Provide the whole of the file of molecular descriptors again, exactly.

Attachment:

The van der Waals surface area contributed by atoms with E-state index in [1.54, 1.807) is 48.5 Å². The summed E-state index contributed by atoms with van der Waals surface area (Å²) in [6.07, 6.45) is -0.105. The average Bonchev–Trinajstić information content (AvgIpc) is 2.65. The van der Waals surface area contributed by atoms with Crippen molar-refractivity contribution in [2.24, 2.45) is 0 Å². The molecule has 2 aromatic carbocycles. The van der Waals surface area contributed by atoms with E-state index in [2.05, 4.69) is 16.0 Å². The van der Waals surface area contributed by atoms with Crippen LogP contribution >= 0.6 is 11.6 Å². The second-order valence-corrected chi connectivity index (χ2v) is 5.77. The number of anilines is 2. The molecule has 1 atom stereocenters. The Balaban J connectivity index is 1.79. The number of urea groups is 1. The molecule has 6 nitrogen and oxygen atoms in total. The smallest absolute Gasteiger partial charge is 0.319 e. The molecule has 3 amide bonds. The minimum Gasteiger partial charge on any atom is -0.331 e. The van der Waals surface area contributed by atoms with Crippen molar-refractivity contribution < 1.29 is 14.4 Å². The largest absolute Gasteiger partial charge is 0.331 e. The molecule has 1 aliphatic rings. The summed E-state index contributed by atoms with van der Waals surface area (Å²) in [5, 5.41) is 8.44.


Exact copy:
The van der Waals surface area contributed by atoms with E-state index in [1.54, 1.807) is 48.5 Å². The summed E-state index contributed by atoms with van der Waals surface area (Å²) in [6.07, 6.45) is -0.105. The average Bonchev–Trinajstić information content (AvgIpc) is 2.65. The van der Waals surface area contributed by atoms with Crippen molar-refractivity contribution in [2.24, 2.45) is 0 Å². The molecule has 2 aromatic carbocycles. The van der Waals surface area contributed by atoms with E-state index in [2.05, 4.69) is 16.0 Å². The van der Waals surface area contributed by atoms with Crippen LogP contribution >= 0.6 is 11.6 Å². The second-order valence-corrected chi connectivity index (χ2v) is 5.77. The number of anilines is 2. The molecule has 1 atom stereocenters. The Balaban J connectivity index is 1.79. The number of urea groups is 1. The molecule has 6 nitrogen and oxygen atoms in total. The smallest absolute Gasteiger partial charge is 0.319 e. The molecule has 3 amide bonds. The minimum Gasteiger partial charge on any atom is -0.331 e. The van der Waals surface area contributed by atoms with Crippen molar-refractivity contribution < 1.29 is 14.4 Å². The largest absolute Gasteiger partial charge is 0.331 e. The molecule has 1 aliphatic rings. The summed E-state index contributed by atoms with van der Waals surface area (Å²) in [5, 5.41) is 8.44.